Richard Jones’s new production of Alcina takes the bull by the horns, literally so at times in a show where animal heads loom large. From first to last, Jones offers a stylish and witty rendering of Handel’s opera as an almost pantomimic contest between sacred and profane love, culminating in a clever final reveal that brings laughs all round. After his problematic Wagner for ENO last winter, this is Jones back on top form.
Alcina has a chequered history at Covent Garden. Premiered here in 1735, it did not return until the 1960s. It has not featured for a generation. But it is far too enchanting a work to be ignored for so long and Alcina’s time seems now to have come. This is the third production in Britain this year, following stagings by Tim Albery at Opera North and Francesco Micheli for the Glyndebourne festival. Jones has come up with an Alcina that will stay the course and be revived.
In Antony McDonald’s fast changing and colourful sets, lit by Lucy Carter, there is always something happening. Alcina’s leafy realm is glamorous and sexy as well as predatory. Her victims stray in from a puritanical Amish-like community where they are required to live by the book. Victims succumb after a squirt of Alcina perfume, transformed into birds and animals. The revolt against Alcina starts in a well-stocked greenhouse. This is a production aimed as much at the eye as at the ear.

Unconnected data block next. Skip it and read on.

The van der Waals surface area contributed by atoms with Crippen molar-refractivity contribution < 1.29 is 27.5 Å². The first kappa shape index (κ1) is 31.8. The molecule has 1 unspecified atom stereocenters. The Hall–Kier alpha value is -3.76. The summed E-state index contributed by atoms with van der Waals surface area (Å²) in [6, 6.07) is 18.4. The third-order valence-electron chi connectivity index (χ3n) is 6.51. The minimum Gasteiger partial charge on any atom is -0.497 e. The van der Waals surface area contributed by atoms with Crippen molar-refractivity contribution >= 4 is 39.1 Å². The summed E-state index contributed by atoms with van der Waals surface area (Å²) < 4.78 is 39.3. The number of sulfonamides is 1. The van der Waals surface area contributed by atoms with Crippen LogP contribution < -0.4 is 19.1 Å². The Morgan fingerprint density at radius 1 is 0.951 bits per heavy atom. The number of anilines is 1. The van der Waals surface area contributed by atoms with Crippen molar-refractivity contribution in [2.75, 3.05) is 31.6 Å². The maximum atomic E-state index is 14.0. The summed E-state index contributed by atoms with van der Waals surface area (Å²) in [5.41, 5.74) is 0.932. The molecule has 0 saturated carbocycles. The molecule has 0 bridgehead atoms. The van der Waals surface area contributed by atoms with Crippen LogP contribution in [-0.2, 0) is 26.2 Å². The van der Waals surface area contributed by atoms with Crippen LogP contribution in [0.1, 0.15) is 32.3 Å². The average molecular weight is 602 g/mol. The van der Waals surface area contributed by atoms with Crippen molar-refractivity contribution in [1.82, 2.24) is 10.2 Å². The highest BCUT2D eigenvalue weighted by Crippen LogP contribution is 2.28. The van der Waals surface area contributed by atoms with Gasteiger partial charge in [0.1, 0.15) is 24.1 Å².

Musically, it is still something of a hybrid, although likely to relax better as the run develops. Christian Curnyn’s conducting is measured and reliable, but it plodded during one of the opera’s most devastating arias, Alcina’s Ah, mio cor. Given the revolution in baroque performance practice in the past 40 years, one wanted a bit more panache and expression in the playing from the Royal Opera House orchestra.
In a mostly international cast, Lisette Oropesa inhabited the title role with enormous style, her creamy tone absolutely suits the part. As Ruggiero, who embodies the erotic ambivalence that percolates through the opera and who has more to sing than anyone, Emily D’Angelo sang with unflagging intensity, even when sitting in a tree to perform the rhapsodic Verdi prati.
Mary Bevan as Morgana brought the house down with her act-one showstopper Tornami a vagheggiar. Rupert Charlesworth was incisive and lyrical as Oronte, though with an occasional touch of strain. Varduhi Abrahamyan sang with noble dignity as Bradamante. Jones’s dramatically poignant choice of a child alto (here a reedy Malakhai Bayoh) to sing the lost boy Oberto caused barracking from one single person that was quickly – and rightly – drowned in cheers from everyone else.